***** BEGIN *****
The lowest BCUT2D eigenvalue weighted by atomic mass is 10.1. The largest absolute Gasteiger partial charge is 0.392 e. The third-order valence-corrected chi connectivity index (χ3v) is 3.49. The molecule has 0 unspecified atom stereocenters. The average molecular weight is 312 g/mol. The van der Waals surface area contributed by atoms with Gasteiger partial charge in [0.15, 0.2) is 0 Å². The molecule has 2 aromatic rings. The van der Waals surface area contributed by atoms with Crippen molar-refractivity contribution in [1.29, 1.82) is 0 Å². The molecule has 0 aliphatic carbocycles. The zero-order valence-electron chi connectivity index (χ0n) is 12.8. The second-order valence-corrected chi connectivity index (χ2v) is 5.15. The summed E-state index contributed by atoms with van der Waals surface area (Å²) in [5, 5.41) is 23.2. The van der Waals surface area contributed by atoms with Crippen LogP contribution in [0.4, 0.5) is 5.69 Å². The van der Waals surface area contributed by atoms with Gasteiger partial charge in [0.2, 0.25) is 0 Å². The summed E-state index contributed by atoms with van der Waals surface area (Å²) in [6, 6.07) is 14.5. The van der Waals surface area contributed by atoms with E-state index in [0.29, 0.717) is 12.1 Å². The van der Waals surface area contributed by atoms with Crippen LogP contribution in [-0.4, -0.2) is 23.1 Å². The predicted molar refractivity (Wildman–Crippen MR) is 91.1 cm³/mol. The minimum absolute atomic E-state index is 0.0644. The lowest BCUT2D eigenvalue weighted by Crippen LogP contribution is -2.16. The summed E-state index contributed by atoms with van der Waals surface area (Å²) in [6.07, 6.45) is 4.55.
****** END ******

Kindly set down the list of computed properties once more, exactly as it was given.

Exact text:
The lowest BCUT2D eigenvalue weighted by atomic mass is 10.1. The largest absolute Gasteiger partial charge is 0.392 e. The third-order valence-corrected chi connectivity index (χ3v) is 3.49. The molecule has 0 unspecified atom stereocenters. The average molecular weight is 312 g/mol. The van der Waals surface area contributed by atoms with Gasteiger partial charge in [0.15, 0.2) is 0 Å². The molecule has 2 aromatic rings. The van der Waals surface area contributed by atoms with Crippen molar-refractivity contribution in [1.29, 1.82) is 0 Å². The molecule has 0 aliphatic carbocycles. The zero-order valence-electron chi connectivity index (χ0n) is 12.8. The second-order valence-corrected chi connectivity index (χ2v) is 5.15. The summed E-state index contributed by atoms with van der Waals surface area (Å²) in [5, 5.41) is 23.2. The van der Waals surface area contributed by atoms with Crippen LogP contribution in [0.4, 0.5) is 5.69 Å². The van der Waals surface area contributed by atoms with Gasteiger partial charge in [0.2, 0.25) is 0 Å². The summed E-state index contributed by atoms with van der Waals surface area (Å²) in [6, 6.07) is 14.5. The van der Waals surface area contributed by atoms with E-state index in [0.29, 0.717) is 12.1 Å². The van der Waals surface area contributed by atoms with Crippen LogP contribution in [-0.4, -0.2) is 23.1 Å². The predicted molar refractivity (Wildman–Crippen MR) is 91.1 cm³/mol. The minimum absolute atomic E-state index is 0.0644. The lowest BCUT2D eigenvalue weighted by Crippen LogP contribution is -2.16. The summed E-state index contributed by atoms with van der Waals surface area (Å²) in [6.07, 6.45) is 4.55.